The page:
COCA-COLA is launching a new and improved sugar-free drink this Summer to combat obesity, in light of the government’s sugar tax.
In the company’s biggest UK investment for more than a decade, ‘Coca-Cola Zero Sugar’ will be supported by a £10 million marketing campaign to get more people to choose their sugar-free alternative.
Jon Woods, Coca-Cola Great Britain General Manager, said: “Our commercial strategy has focused on accelerating the growth of our no sugar options.
“We know that millions of people love the taste of Coca-Cola and we have been working to refine the recipe of Coca-Cola Zero to match the taste of the original, but without sugar.”
The reformulation comes after George Osborne announced a sugar tax on the soft drinks industry last month, as part of the government’s 2016 Budget.
As part of the tax, due to take effect in 2018, each soft drink manufacturer will be calculated a levy related to the quantity of sugar-sweetened drinks they produce.
These companies had been given two years to reformulate their products – but Coca-Cola have responded in less than a month.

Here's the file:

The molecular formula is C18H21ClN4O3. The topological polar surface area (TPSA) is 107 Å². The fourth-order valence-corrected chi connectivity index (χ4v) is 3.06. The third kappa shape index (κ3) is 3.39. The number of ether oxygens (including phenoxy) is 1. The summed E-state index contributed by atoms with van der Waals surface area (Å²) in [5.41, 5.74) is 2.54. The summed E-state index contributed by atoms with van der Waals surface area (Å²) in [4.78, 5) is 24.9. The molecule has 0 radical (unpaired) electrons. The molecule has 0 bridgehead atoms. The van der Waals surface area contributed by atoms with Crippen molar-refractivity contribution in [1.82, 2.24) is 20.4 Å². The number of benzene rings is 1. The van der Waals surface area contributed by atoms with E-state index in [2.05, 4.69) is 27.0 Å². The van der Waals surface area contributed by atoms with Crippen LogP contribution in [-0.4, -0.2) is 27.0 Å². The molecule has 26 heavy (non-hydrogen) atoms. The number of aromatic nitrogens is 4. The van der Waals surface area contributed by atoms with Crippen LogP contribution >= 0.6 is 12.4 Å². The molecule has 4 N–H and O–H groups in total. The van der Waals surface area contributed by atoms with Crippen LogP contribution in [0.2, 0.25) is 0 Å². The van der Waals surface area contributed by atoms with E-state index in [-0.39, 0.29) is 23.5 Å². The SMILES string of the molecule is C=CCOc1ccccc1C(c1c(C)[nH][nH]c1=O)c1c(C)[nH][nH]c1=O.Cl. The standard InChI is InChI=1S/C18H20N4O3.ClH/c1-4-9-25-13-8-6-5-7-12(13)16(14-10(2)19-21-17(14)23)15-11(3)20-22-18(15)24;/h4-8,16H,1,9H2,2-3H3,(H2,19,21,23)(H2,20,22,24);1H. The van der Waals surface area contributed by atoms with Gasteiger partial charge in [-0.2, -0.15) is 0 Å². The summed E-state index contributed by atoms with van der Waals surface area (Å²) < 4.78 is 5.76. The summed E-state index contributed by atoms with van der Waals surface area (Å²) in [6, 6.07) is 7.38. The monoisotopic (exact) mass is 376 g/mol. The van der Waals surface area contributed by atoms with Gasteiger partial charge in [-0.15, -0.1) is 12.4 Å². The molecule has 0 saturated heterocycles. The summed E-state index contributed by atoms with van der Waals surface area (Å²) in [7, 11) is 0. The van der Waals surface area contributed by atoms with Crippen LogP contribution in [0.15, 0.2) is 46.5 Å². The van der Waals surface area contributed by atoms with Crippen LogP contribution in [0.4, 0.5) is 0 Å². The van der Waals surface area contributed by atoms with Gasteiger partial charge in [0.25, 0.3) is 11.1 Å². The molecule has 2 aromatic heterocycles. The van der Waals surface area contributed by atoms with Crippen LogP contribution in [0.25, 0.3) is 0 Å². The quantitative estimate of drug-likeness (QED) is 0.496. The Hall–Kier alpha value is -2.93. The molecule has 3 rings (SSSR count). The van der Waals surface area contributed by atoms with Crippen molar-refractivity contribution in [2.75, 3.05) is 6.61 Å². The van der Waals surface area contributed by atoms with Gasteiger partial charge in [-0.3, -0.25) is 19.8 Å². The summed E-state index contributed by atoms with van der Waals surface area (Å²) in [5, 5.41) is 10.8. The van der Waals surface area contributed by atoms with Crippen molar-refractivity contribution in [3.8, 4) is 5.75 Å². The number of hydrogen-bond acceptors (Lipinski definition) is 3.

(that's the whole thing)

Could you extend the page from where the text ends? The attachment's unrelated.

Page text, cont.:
Malcolm Clark, co-ordinator of the Children’s Food Campaign, is concerned that Coca-Cola could still challenge the tax though, saying that the company should stop advertising Coca-Cola Classic – its regular sugar-filled drink.
Talking on Newsweek, he said: “Coca-Cola haven’t taken the steps that Pepsi took some years ago, when they only marketed Pepsi Max and refused to advertise the full sugar variant. Coca Cola is not promising to do that.
“We are also yet to see Coca Cola publicly rule out a legal challenge to the sugary drinks tax, which is a worrying sign.”
Local Kingston resident and mother-of-three, Julie Downes, is also worried the new sugar-free alternative will still be bad for children’s health.
The 46-year-old said: “Just because it’s sugar-free doesn’t mean it’s good for you. I’ve seen many of my children’s friends get terrible tooth problems from drinking too much of the ‘diet’ drinks, so it’s not just obesity we have to worry about.